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Do You See What I See?

Do You See What I See?

The Polish ruling party’s effort to refashion the state is a professed attempt to make the country more democratic.

Chels Michta

Once a shining example of post-communist success and European integration, Poland has become for many an illiberal problem child. Since the Law and Justice (PiS) party’s 2015 electoral victory, Poland has recorded the greatest drop of any country in the World Justice Project Rule-of-Law Index. It has fallen from eighteenth to sixty-forth in the World Press Freedom Index and from twenty-seventh to forty-ninth in the Cato Institute’s Human Freedom Index. Freedom House no longer considers it a consolidated democracy, while the European Union is withholding $42 billion in payments from an $857 billion Covid recovery fund. In October, the country’s constitutional court ruled that some EU laws conflict with the Polish constitution, escalating a long-standing dispute with Brussels. The court, which has close ties to PiS, has effectively placed Poland outside of the bloc’s legal system.

Shortly after coming to power, PiS seized control of Telewizja Polska (the public television broadcaster), purged its management, and vested in the Treasury minister the power to hire and fire broadcasting chiefs. Then it withdrew public-sector advertising from independent media and funneled it into state television and radio, which now serve as propaganda organs for its policies.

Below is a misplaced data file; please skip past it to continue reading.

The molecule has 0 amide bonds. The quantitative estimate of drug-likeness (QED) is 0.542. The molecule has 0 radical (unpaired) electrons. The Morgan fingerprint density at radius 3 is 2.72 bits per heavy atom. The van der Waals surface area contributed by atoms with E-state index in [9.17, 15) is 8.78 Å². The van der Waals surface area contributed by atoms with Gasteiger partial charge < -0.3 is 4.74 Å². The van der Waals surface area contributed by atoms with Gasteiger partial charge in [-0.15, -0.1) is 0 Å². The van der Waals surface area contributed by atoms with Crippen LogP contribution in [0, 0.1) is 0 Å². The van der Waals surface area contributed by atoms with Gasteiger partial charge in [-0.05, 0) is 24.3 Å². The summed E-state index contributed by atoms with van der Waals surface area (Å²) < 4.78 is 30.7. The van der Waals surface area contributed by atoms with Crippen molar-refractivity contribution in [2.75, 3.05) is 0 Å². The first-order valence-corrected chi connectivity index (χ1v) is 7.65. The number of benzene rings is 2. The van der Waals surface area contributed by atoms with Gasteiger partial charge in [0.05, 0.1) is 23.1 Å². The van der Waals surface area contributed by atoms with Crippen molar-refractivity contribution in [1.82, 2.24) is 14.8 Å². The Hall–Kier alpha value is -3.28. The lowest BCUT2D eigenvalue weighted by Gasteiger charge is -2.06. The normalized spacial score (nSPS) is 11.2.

PiS also introduced changes to the judiciary. It packed the Constitutional Tribunal with party loyalists, purged the common courts of presidents and vice presidents and replaced them with the Justice minister’s candidates, and took over the National Council of the Judiciary through a new procedure that cut short the terms of former members. In addition, the party lowered the retirement ages of Supreme Court judges, forcing twenty-seven out of seventy-three judges either to step down or ask for the president’s approval to continue. It expanded the Supreme Court to 120 judges, and added new chambers filled with appointees of the PiS-subordinated National Council of the Judiciary—including a disciplinary chamber with powers to punish judges, which the European Court of Justice has ordered the Polish government to dissolve. (PiS has refused.)

More recently, the government has sought to “re-Polonize” foreign-owned media outlets. In August the lower house of Parliament passed a bill that would prohibit entities outside the European Economic Area from owning a majority stake in Polish media companies. Though the Polish government maintains that the legislation is meant to protect Poland from foreign propaganda, it is widely seen as targeting the country’s largest broadcaster, TVN, which frequently airs critical coverage of the government and whose owner is the U.S. media conglomerate Discovery, Inc. The Polish Senate, where the opposition has a narrow majority, rejected the bill. But the government has signaled it will try to reverse this result.